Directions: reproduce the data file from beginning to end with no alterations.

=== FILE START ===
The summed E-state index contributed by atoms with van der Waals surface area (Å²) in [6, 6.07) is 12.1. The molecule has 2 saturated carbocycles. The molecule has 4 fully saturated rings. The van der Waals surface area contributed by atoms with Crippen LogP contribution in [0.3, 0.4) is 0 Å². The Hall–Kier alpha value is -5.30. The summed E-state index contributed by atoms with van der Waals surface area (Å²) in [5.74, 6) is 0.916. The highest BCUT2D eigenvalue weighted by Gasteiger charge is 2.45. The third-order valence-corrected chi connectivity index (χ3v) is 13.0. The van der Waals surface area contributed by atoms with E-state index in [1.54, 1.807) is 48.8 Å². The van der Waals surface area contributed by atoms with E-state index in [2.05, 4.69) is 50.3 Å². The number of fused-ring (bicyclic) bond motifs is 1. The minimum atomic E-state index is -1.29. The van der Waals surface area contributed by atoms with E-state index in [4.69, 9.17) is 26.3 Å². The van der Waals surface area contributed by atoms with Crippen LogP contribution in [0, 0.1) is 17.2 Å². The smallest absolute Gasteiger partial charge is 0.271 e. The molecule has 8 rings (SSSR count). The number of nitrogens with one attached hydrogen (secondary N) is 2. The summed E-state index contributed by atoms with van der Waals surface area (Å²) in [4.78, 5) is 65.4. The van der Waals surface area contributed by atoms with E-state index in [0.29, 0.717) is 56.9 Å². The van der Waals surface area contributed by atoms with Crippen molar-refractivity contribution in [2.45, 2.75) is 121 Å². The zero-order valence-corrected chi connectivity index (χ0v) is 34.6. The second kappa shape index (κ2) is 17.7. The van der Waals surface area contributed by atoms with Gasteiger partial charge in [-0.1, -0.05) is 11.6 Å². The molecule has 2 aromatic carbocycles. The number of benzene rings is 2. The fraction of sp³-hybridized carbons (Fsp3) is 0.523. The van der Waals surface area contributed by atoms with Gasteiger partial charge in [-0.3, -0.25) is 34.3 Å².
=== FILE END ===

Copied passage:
The summed E-state index contributed by atoms with van der Waals surface area (Å²) in [6, 6.07) is 12.1. The molecule has 2 saturated carbocycles. The molecule has 4 fully saturated rings. The van der Waals surface area contributed by atoms with Crippen LogP contribution in [0.3, 0.4) is 0 Å². The Hall–Kier alpha value is -5.30. The summed E-state index contributed by atoms with van der Waals surface area (Å²) in [5.74, 6) is 0.916. The highest BCUT2D eigenvalue weighted by Gasteiger charge is 2.45. The third-order valence-corrected chi connectivity index (χ3v) is 13.0. The van der Waals surface area contributed by atoms with E-state index in [1.54, 1.807) is 48.8 Å². The van der Waals surface area contributed by atoms with E-state index in [2.05, 4.69) is 50.3 Å². The number of fused-ring (bicyclic) bond motifs is 1. The minimum atomic E-state index is -1.29. The van der Waals surface area contributed by atoms with E-state index in [4.69, 9.17) is 26.3 Å². The van der Waals surface area contributed by atoms with Crippen LogP contribution in [0, 0.1) is 17.2 Å². The smallest absolute Gasteiger partial charge is 0.271 e. The molecule has 8 rings (SSSR count). The number of nitrogens with one attached hydrogen (secondary N) is 2. The summed E-state index contributed by atoms with van der Waals surface area (Å²) in [4.78, 5) is 65.4. The van der Waals surface area contributed by atoms with E-state index in [0.29, 0.717) is 56.9 Å². The van der Waals surface area contributed by atoms with Crippen molar-refractivity contribution in [2.45, 2.75) is 121 Å². The zero-order valence-corrected chi connectivity index (χ0v) is 34.6. The second kappa shape index (κ2) is 17.7. The van der Waals surface area contributed by atoms with Gasteiger partial charge in [-0.1, -0.05) is 11.6 Å². The molecule has 2 aromatic carbocycles. The number of benzene rings is 2. The fraction of sp³-hybridized carbons (Fsp3) is 0.523. The van der Waals surface area contributed by atoms with Gasteiger partial charge in [-0.3, -0.25) is 34.3 Å².